It was bright daylight ere the little ones opened their eyes.  They soon
recollected themselves, for at first they looked about, wondering where
they were, and having risen and breakfasted on bread and honey, with a
drink of milk, were not long in setting off again on their travels.

So far we have followed them.  They had escaped without discovery, their
daily wants had been supplied, and they trusted to be before long happy
with their grandfather.

We shall not, however, be surprised to hear that, while they had been
peacefully pursuing their way, there had been no small stir in their
uncle's house.  When he found the children missing, he was almost beside
himself with rage.  What now would become of all his fine dreams for the
future?  They had already helped to fill his purse with gold, and he
looked forward greedily to more gains in time to come.  Find them he
must.  Inquiries were made in every direction, advertisements put in the
public papers, bills pasted on the walls, police put on the search.
What would he not do to get them back again?  He himself drove out to
the country; fortunately, however, or rather God so ordered it, he took
the opposite direction to that which the children had taken.

Three days had passed, and the boys were beginning to be very weary and
footsore.

In the evening they were wondering what to do, and where to go for the
night, when they saw a large number of gentlemen and servants on
horseback coming towards them.  It was a hunting party returning home.

"Hallo! hallo!" cried one of them; "here's some fine game.  Why, these
must be the runaway children about whom there has been such a hue and
cry in Vienna.  Hold! stop! you are caught," he continued, addressing
himself to the terrified little ones.  "Come away with us, and to-morrow
we will send you home."

Nanny clasped her hands, and bursting into a flood of tears, exclaimed,
"Please, sir, oh, please not to send us back to uncle!" and Hans,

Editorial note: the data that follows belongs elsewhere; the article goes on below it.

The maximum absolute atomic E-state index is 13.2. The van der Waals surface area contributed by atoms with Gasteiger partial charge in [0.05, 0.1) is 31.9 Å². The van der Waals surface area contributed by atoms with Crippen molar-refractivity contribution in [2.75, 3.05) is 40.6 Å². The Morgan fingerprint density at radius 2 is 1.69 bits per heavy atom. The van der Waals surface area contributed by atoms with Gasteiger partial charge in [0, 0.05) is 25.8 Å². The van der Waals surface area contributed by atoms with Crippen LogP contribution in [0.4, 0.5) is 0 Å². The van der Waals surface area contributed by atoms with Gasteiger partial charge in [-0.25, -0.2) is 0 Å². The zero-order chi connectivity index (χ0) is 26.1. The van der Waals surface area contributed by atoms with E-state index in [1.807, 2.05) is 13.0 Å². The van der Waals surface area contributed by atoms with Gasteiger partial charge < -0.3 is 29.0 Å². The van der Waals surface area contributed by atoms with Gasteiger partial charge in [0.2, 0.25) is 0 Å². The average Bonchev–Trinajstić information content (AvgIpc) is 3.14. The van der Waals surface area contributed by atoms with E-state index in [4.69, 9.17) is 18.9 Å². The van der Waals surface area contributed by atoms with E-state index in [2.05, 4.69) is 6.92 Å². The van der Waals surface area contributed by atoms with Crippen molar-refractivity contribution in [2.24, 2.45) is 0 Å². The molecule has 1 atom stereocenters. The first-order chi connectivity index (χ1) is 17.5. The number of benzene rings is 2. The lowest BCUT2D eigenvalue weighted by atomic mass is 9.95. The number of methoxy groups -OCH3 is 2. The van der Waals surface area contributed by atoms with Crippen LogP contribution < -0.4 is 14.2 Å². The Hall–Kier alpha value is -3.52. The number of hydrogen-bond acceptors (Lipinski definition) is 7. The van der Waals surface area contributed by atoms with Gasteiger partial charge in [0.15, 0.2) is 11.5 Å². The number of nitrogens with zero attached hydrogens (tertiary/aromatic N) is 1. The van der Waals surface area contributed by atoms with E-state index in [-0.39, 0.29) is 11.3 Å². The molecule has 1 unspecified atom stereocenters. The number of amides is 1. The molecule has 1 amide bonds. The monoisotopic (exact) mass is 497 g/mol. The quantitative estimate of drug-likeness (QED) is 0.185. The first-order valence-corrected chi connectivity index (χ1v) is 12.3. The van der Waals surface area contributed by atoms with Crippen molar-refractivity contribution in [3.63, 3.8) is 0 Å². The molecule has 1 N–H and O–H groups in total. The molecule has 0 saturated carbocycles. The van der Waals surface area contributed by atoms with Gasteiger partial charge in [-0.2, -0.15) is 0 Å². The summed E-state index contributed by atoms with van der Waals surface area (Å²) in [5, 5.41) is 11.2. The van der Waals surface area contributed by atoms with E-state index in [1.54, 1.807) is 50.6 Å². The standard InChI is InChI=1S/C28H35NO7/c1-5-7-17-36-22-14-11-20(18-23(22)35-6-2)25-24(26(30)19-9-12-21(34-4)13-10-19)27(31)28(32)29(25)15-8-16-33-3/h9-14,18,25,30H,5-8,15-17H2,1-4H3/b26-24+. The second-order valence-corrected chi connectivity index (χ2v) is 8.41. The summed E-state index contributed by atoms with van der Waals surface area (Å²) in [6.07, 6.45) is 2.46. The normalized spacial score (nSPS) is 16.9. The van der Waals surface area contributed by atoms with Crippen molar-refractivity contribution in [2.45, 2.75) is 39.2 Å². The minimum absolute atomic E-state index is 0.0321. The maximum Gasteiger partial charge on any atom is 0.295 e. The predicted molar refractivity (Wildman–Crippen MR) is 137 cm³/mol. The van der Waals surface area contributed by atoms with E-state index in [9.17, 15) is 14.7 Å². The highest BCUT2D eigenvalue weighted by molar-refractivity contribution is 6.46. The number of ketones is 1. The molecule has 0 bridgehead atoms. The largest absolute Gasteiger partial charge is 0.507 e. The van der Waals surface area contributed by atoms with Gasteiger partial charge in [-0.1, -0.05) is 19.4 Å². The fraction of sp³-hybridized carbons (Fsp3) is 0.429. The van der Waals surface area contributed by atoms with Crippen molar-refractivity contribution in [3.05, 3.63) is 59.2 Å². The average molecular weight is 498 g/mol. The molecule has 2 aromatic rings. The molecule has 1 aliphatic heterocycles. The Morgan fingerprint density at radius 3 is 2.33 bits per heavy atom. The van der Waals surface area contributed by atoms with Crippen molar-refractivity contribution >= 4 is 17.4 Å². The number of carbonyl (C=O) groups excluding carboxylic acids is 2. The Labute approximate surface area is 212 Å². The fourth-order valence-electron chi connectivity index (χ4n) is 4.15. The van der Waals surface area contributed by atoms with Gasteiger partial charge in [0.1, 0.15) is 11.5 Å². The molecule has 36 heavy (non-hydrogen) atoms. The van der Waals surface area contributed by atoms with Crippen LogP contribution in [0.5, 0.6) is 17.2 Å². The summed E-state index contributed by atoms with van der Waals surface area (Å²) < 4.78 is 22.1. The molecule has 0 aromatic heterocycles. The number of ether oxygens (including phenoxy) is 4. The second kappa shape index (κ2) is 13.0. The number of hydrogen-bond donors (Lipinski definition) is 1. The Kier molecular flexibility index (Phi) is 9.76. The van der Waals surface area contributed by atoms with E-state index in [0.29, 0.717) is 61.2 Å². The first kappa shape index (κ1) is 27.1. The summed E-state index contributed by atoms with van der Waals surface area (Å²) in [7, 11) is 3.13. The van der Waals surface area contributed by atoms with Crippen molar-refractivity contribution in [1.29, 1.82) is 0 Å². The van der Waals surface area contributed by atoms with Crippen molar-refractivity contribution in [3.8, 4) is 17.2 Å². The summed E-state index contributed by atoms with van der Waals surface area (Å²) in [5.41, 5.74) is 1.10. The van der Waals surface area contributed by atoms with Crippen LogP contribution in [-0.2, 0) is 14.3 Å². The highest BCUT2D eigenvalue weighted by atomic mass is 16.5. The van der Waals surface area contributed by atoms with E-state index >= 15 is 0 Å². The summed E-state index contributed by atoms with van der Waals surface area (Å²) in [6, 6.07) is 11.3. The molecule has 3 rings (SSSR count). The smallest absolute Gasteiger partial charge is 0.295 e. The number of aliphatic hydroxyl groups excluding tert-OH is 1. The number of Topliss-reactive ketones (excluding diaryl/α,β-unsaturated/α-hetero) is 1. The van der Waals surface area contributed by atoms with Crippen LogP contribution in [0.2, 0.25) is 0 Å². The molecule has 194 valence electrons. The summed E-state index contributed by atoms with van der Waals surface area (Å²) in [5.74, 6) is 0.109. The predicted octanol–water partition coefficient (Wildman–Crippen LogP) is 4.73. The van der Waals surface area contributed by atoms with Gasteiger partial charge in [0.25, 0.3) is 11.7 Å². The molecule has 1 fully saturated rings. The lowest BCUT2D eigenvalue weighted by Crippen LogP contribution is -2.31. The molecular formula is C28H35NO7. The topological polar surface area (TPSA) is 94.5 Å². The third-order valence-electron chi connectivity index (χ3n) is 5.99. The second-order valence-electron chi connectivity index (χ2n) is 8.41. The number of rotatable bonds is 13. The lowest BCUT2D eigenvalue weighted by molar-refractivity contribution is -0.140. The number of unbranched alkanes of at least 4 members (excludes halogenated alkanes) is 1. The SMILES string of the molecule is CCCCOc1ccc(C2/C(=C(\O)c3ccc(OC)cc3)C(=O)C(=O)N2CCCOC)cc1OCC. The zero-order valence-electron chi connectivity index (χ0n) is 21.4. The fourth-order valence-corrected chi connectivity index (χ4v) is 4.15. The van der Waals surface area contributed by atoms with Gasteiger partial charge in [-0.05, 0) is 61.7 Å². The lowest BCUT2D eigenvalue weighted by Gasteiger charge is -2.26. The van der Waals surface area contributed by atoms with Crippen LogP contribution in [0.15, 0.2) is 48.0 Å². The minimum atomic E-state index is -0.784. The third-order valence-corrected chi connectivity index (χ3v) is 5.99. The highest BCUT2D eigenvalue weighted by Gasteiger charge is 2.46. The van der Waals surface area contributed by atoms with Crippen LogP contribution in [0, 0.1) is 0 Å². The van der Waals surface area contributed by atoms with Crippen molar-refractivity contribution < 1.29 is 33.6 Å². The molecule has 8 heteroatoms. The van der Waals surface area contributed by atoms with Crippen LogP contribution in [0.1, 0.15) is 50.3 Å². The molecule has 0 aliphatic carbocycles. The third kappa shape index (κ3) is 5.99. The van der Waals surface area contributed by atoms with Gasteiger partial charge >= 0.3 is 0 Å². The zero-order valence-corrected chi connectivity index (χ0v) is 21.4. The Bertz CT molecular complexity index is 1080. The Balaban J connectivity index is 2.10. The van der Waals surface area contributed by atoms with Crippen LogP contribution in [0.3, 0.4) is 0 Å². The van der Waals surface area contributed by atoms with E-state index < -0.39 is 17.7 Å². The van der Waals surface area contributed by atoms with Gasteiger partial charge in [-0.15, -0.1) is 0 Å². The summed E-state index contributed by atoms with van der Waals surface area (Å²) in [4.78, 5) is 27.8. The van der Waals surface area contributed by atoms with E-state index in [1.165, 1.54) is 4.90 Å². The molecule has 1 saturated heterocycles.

trembling in every limb, begged them to have pity.

Toni was the only one of the three who remained calm, saying in a
cheerful voice to his sister, "Do not be frightened, Nanny; the good God
knows all."

By this time the rest of the party had come up, and among them a tall,
elderly man with white hair, who smiled kindly on the children, and
directed one of his servants to take them to the castle.  They were
accordingly lifted on to a truck that was conveying the game, the result
of the day's sport; their own little cart was slung on behind; and so
they arrived at a beautiful house standing in a large park.  Nanny and
Hans, sobbing bitterly, with their little arms round one another, were
seated on a roebuck.  Toni, sitting opposite, looked so smiling, trying
in his own quiet way to comfort them, that they at length began to look
brighter and dried their tears.

When they arrived the castle was brilliantly lighted.  The children were
lifted down and led into a large hall, where a number of ladies were
assembled, waiting to receive the party, who had been away since early
morning.

As you may imagine, great was the astonishment when the little ones were
brought in, and many questions were put to them; but it was not till the
arrival of the gentlemen that they understood what it all meant.

When they were at length joined by the lord of the castle, he went up to
the children, and, looking kindly at them, endeavoured to gain their
confidence.  He began by gently inquiring the cause of their leaving
their uncle's house.  "Was he unkind to you?" he asked.

"Not exactly, sir," quickly replied the little girl; "but I danced till
I could dance no longer.  I felt as if I was going to die."

"It is all true, sir," said Hans.  "Toni and I were afraid we should
lose our little sister."

"I am sure it was God's will we should try and save her," interrupted
Toni.

"It was _God's will_?  How did you know that, little one?"

"Why, sir, it must have been God who put a thought into my mind that I
ought to get her away.  When uncle would make her dance, dance till she
fell down and did not know anything, and looked so pale, I thought she
was dead.  Then I know He must have helped us to make the little cart,